Having just purchased the Sony A7s and Panasonic Gh4, that are both capable of recording 4k footage, our attention turned to a 4k monitor that doubles up as a recorder. A new niche that is bound to become essential in the world of 4k cinema. While the GH4 is capable of recording 4k internally, the Sony A7s doesn’t have such a feature, meaning such a device is needed if you want to get some lovely 4k out of it. Internally, the Panasonic Gh4 is capable of capturing 8-bit 4k footage but it also has a 10-bit 4k out via it’s micro HDMI port, meaning a 4k recorder is equally as important for this camera as the A7s.
The Atomos Shogun is the world’s first 4K/HD monitor recorder and was on show at IBC. It links production to post production in a affordable and flexible package. With SDI & 4K HDMI connections this monster of a device doubles up as a high end monitor and external recorder to the latest HDMI and SDI 4K and HD cameras such as the A7s and GH4. Whether you need 4K ProRes, RAW or AvidDNxHD including high frame rate (120fps) HD, The shogun delivers. Atomos have worked closely with camera manufactures on essential features that will make the Shogun revolutionize every 4k workflow. The Shogun also has genlock-in for synced recording and playout. The included Lemo breakout cable for XLR Audio gives balanced audio, mic and Phantom power, taking the Shogun to the highest level of audio capability.
We were so impressed with the device, and in fact the whole Atomos team, that we left IBC having just pre ordered the device! The Shogun is due to be released at some point in October and we will be stocking it for our customers the second it arrives….. Hello 4k!
We have already fell in love with our new Sony A7s, the low light magician and we have made no attempt in hiding our love for Sony’s the versatile FS700 as well. We’ve managed to mount the FS700 to our Movi M10’s in the past and the results have been beautiful. So when we heard that the new Sony FS7 would be presented at IBC it quickly became one of our main focuses of the convention. With the Sony A7s being so beautiful in low light and the fact it supports most of Sony’s high quality codecs, it becomes the perfect 2nd camera to big budget shoots. Of course the F55 is still the perfect 1st camera option, but it comes with a huge price tag, so the thought of Sony’s much cheaper FS7 is now a serious option for us. We we’re keen to investigate the camera and from a true Movi-Hire point of view check out it’s size and weight to see if it could be an amazing option for ourselves and our Movi customers to utilise.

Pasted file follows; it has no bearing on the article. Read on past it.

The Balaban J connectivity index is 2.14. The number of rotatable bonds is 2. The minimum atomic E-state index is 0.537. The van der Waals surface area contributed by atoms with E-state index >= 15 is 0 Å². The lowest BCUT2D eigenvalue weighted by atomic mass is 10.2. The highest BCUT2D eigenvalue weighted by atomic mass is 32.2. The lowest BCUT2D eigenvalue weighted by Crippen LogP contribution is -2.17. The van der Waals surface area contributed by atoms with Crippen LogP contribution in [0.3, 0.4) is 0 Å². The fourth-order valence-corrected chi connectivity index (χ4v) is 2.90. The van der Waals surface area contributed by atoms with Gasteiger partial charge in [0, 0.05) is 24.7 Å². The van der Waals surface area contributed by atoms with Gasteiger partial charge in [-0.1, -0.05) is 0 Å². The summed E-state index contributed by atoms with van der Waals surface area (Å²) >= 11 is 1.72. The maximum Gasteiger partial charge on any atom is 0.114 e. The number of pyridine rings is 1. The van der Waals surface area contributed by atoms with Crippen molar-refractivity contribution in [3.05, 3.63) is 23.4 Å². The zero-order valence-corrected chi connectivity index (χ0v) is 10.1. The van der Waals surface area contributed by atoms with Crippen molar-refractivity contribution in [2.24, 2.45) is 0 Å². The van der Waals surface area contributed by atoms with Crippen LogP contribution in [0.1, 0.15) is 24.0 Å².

Sony’s stand of course was absolutely HUGE and probably the busiest throughout the whole of IBC. So getting some alone time with the FS7 was always going to be difficult, especially when most people visiting the stand had come for the same reason as us. We did however manage to have a quick play around with the camera.
The FS7 offers internal 4K recording at 60fps and 1080p at 180fps, with a single extension unit and external recorder required to shoot 4K RAW footage. Considering the Sony FS7 is almost a third of the price of a Canon C300, this is unbelievable value for money it would seem. The thought of combining this with Freefly’s Movi M15 is truly frightening in terms of camera movement. Compared with the FS700, the FS7 is about 2lb heavier and has a slightly chunkier body. To mount it to a Movi M10 would have been touch and go, but the Movi M15 will have no trouble at all making this camera at home. In fact you’d probably be able to mount the FS7 to an Movi M10 should you have enough time to play around with the set up and have the necessary cables. The FS7 has been designed for documentary, music video, online content creators and corporate filmmakers looking for beautiful picture quality and an unrivaled choice of recording formats. This basically ticks all the right boxes for us! The 11.6 million-pixel Super35 Exmor CMOS sensor in the FS7 delivers stunning sensitivity, shallow depth of field, a high signal-to-noise ratio and fantastic low light performance. It genuinely looks like Sony’s FS7 could be amongst one of the strongest all round cameras over the next few years and can take centre stage at a wide variety of shoots, big or small budget.
Sony have introduced some serious cameras in 2014 and we have been blown away by their recent products. Because of this we have also just pre ordered the FS7! We will be attending CVP’s Sony PXW-FS7 Up close and personal event next week and will be providing a more thorough review of the camera in the coming weeks. We are really excited about the possibility of combining Movi and the FS7 and think it will be an amazing combination for our clients to use on productions of all types.
So that’s our highlights of IBC 2014, it was an amazing event in an amazing city and we can’t wait to book our tickets for next year already. We have left with some exciting pre orders in the bag and our Movi M15 has now arrived and ready for some serious action. Meeting the Freefly team was a great experience and we’d like to personally thank everyone we met at IBC that is mentioned in this article. Your insight was brilliant and you’re a credit to your companies.